One of the many fun aspects of this week-long tour were the species we saw that are limited to Mexico (endemic, as they're called); we saw nearly two dozen of these specialties.  Some are seriously hard to find, some are flat out abundant.  For example, this WHITE-THROATED TOWHEE was probably the easiest of the endemics to see; they were around our hotel and at many of our stops:
The COLLARED TOWHEE, however, was a bit more difficult.  Although we had decent looks, my photos were pretty grim.  Here you can see the bold head pattern as one popped up out of the ravine:
One of our first stops on Day 1 yielded another endemic, the very attractive BRIDLED SPARROW.  Although the photo doesn't do it justice, you can see it's not your average brown streaky thing:
Even worse of a photo, this is a OAXACA SPARROW:
Yes, sure, it doesn't look too exciting.  However, this is one of the most range-restricted species we saw on the entire trip.  Not only is endemic to Mexico, it's very nearly endemic just to the state of Oaxaca!

Yet another Mexican endemic that we saw almost right away was one that I was especially eager to see, the GRAY-BREASTED WOODPECKER.  Although this species shares a genus with many of ours from the US, it looks quite different!
As one would expect being in the tropics, we ended up seeing a variety of flycatchers.  Included was the cinnamon-colored TUFTED FLYCATCHER, a cute and crested species:
Avert your eyes.  We saw several empids as well; DUSKY FLYCATCHERS were the most numerous:
Here's something brighter.  The VERMILION FLYCATCHER was one of the most widespread species on our tour.  If red is your favorite color, this should do it for you:
The vireos on tour were especially rewarding.  The Oaxaca area hosts several endemic specialties in this family including some visually-stunning ones.  This CHESTNUT-SIDED SHRIKE-VIREO was one of my favorites:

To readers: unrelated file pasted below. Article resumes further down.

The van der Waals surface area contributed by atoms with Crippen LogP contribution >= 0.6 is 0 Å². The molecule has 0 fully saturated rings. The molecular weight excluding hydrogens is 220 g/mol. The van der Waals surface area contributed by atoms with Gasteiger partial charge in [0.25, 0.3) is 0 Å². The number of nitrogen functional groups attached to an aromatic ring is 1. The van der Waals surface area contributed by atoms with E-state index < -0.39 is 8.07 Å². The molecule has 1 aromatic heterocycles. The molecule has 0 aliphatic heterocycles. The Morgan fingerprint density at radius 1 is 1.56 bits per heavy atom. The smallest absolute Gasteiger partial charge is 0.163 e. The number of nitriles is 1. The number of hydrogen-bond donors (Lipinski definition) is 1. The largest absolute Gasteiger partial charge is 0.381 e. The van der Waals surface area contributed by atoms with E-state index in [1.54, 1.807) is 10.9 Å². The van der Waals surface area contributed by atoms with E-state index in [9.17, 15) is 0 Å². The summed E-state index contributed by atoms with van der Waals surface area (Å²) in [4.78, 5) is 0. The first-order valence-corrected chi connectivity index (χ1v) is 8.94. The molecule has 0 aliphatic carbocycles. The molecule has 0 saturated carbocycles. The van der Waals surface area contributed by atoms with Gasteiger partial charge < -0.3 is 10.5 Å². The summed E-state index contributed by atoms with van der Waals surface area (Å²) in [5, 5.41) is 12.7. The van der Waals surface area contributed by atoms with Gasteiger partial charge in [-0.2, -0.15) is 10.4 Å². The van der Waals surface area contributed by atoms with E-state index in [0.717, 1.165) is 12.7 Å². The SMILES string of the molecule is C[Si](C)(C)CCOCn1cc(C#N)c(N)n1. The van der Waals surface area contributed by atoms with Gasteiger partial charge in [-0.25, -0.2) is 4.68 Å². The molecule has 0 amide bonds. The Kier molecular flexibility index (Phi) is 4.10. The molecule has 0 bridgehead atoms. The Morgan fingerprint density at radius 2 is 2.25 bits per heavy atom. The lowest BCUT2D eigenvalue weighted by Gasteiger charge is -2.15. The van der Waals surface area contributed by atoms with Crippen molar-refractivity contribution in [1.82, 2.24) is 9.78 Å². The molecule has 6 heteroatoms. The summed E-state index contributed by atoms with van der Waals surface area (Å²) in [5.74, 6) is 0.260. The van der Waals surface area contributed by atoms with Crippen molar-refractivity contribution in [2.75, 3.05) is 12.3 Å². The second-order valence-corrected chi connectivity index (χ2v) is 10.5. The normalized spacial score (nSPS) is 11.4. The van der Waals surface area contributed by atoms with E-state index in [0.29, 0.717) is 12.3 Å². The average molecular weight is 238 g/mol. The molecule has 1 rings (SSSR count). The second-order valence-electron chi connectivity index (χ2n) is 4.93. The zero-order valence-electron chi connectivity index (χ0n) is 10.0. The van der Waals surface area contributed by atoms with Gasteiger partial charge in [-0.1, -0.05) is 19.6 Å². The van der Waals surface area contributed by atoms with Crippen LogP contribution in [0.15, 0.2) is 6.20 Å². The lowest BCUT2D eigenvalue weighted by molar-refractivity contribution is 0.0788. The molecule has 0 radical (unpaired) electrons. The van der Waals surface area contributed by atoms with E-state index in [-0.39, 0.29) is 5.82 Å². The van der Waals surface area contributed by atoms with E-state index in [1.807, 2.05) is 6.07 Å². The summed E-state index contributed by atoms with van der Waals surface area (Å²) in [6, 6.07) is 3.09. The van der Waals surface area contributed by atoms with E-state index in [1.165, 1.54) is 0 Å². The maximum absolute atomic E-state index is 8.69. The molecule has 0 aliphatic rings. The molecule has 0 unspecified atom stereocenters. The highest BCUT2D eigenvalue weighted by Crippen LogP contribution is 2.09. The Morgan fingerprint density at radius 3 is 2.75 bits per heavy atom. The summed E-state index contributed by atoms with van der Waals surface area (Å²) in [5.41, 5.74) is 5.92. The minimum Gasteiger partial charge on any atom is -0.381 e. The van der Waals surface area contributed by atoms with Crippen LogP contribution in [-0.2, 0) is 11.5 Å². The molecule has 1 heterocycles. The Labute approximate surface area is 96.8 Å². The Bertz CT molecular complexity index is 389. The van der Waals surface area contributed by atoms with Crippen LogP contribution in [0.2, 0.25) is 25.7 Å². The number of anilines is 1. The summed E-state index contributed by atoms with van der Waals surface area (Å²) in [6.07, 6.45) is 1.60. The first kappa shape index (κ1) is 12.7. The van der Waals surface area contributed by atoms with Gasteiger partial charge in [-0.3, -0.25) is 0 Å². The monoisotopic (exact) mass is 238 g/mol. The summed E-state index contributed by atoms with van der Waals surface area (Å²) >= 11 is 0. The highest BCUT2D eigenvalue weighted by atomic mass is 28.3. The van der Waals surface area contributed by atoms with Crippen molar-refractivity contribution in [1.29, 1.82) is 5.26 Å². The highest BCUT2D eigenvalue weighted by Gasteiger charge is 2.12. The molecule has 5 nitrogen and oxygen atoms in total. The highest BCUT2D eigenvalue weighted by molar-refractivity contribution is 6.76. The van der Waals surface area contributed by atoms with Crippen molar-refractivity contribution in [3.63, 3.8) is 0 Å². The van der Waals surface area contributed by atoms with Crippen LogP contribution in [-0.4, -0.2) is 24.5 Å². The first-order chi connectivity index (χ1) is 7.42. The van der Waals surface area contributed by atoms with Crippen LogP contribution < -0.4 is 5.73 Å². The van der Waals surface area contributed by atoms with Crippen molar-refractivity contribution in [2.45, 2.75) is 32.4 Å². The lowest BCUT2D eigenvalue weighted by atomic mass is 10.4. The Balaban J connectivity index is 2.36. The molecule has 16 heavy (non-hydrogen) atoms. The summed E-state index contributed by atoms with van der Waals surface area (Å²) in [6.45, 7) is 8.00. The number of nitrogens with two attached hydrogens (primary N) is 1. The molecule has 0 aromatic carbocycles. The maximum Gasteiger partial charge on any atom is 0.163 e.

This GOLDEN VIREO is only found in Mexico (and it's a nice splash of color, too!):
Our trip snagged a few more endemic vireos too including the tricky DWARF VIREO and, another favorite of mine, the SLATY VIREO:
Most of the raptors we saw were familiar to us ABA birders.  The most common were CRESTED CARACARAS that dotted the countryside but RED-TAILED HAWKS and WHITE-TAILED KITES were pretty widespread as well.  Here's the latter:
Not to be confused with the previous species, we saw a few WHITE-TAILED HAWKS hunting in the open country as well.  Here's one hovering, watching below for prey:
More of a surprise was this GRAY HAWK, a rare wintering species that was a first-ever for our Oaxaca tours:
Warblers.  Many people love them for their bright colors and whatnot.  We ended up with quite the collection of about 20 species, some wintering in Oaxaca and some that are resident there.  The RUFOUS-CAPPED WARBLERS were a common sight:
Higher up in the mountains, we ran across PAINTED REDSTARTS from time to time.  This black, red, and white, warbler was always a welcome sight:
But most people were waiting for THE warbler, the RED WARBLER:
What a nice looking bird, eh?!   If you've seen one in the wild, that means you've been to the mountains of Mexico.  It's found nowhere else.

Although maybe not as flashy as those warblers, the selection of wrens on this trip was still interesting (we ended up with 8 different kinds).  Included was this Mexican endemic BOUCARD'S WREN:
These large guys are quite similar to our Cactus Wrens from the the desert regions of the SW United States.  However, the Boucard's is limited to a small region of southern Mexico.

Another wren that's in the same genus as Cactus and Boucard's is the GRAY-BARRED WREN.  Interestingly, this species is highly arboreal and is almost always up in the tops of trees.  Additionally, this species isn't found in the dry, scrubby lowland areas; it's found high up the mountains in pine forests:
We had two subspecies of HOUSE WRENS on our trip:  the migrant "Northern" ones (that breed commonly in the U.S.) and the "Brown-throated" subspecies that prefer mountainous areas of SE Arizona and Mexico.  Here's the latter:
We were lucky to spend time around three different species of woodcreepers on this trip.  Although the Mexican endemic WHITE-STRIPED WOODCREEPER was seen briefly, I didn't manage a photo of it.  However, the SPOT-CROWNED WOODCREEPER performed pretty well.  This species ranges from Mexico south to Panama:
One of the grand-daddies of the woodcreepers, the very-large STRONG-BILLED WOODCREEPER was also spotted briefly:
Interestingly, the birds on Cerro San Felipe north of Oaxaca sound drastically different from the Strong-billeds found other places.  Perhaps it deserves a split?

One of the highlights for me personally was a small, dark blue bird that came in high overhead.  In fact, my only photo of it is extremely bad:
But what is it?  It's a jay, actually.  A DWARF JAY.  A what now?  This species of jay is in fact the smallest member of the entire Corvid family.  But why is it special?  The Dwarf Jay is endemic to mountains of southeast Mexico, from southern Veracruz to northern Oaxaca.  In other words, a TINY area.  In fact, the mountain that we saw it on, Cerro San Felipe, is the best place in the world to hope to see this poorly-understood species.